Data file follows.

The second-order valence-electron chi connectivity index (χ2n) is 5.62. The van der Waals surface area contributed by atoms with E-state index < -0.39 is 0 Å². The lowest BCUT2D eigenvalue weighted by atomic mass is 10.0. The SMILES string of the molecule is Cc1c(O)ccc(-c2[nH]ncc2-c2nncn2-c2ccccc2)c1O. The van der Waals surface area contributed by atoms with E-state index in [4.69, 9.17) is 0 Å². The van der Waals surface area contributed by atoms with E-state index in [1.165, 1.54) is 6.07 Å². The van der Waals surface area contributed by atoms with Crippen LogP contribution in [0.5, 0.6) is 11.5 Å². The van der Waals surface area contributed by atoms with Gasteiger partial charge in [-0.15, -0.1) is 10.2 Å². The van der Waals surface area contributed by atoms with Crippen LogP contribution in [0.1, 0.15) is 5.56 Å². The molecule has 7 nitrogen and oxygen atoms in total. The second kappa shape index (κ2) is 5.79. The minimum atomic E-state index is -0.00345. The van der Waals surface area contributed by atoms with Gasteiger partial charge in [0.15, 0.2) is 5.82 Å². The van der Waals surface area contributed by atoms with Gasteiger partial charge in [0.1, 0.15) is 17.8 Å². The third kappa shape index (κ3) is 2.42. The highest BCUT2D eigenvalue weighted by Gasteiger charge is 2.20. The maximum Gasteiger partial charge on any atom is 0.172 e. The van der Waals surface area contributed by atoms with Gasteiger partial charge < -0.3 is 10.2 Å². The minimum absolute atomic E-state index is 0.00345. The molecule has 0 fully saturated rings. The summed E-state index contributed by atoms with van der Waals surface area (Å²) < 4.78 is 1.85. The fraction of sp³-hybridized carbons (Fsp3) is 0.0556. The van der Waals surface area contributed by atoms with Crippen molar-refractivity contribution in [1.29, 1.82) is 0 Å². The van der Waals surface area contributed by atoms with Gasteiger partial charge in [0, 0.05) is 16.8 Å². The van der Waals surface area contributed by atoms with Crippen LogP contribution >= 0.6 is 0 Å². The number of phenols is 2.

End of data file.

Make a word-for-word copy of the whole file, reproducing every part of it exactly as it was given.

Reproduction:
The second-order valence-electron chi connectivity index (χ2n) is 5.62. The van der Waals surface area contributed by atoms with E-state index < -0.39 is 0 Å². The lowest BCUT2D eigenvalue weighted by atomic mass is 10.0. The SMILES string of the molecule is Cc1c(O)ccc(-c2[nH]ncc2-c2nncn2-c2ccccc2)c1O. The van der Waals surface area contributed by atoms with E-state index in [4.69, 9.17) is 0 Å². The van der Waals surface area contributed by atoms with E-state index in [1.165, 1.54) is 6.07 Å². The van der Waals surface area contributed by atoms with Crippen LogP contribution in [0.5, 0.6) is 11.5 Å². The van der Waals surface area contributed by atoms with Gasteiger partial charge in [-0.15, -0.1) is 10.2 Å². The van der Waals surface area contributed by atoms with Crippen LogP contribution in [0.1, 0.15) is 5.56 Å². The molecule has 7 nitrogen and oxygen atoms in total. The second kappa shape index (κ2) is 5.79. The minimum atomic E-state index is -0.00345. The van der Waals surface area contributed by atoms with Gasteiger partial charge in [0.15, 0.2) is 5.82 Å². The van der Waals surface area contributed by atoms with Gasteiger partial charge in [0.1, 0.15) is 17.8 Å². The third kappa shape index (κ3) is 2.42. The highest BCUT2D eigenvalue weighted by Gasteiger charge is 2.20. The maximum Gasteiger partial charge on any atom is 0.172 e. The van der Waals surface area contributed by atoms with Gasteiger partial charge < -0.3 is 10.2 Å². The minimum absolute atomic E-state index is 0.00345. The molecule has 0 fully saturated rings. The summed E-state index contributed by atoms with van der Waals surface area (Å²) < 4.78 is 1.85. The fraction of sp³-hybridized carbons (Fsp3) is 0.0556. The van der Waals surface area contributed by atoms with Crippen molar-refractivity contribution in [1.29, 1.82) is 0 Å². The van der Waals surface area contributed by atoms with Gasteiger partial charge in [0, 0.05) is 16.8 Å². The van der Waals surface area contributed by atoms with Crippen LogP contribution >= 0.6 is 0 Å². The number of phenols is 2.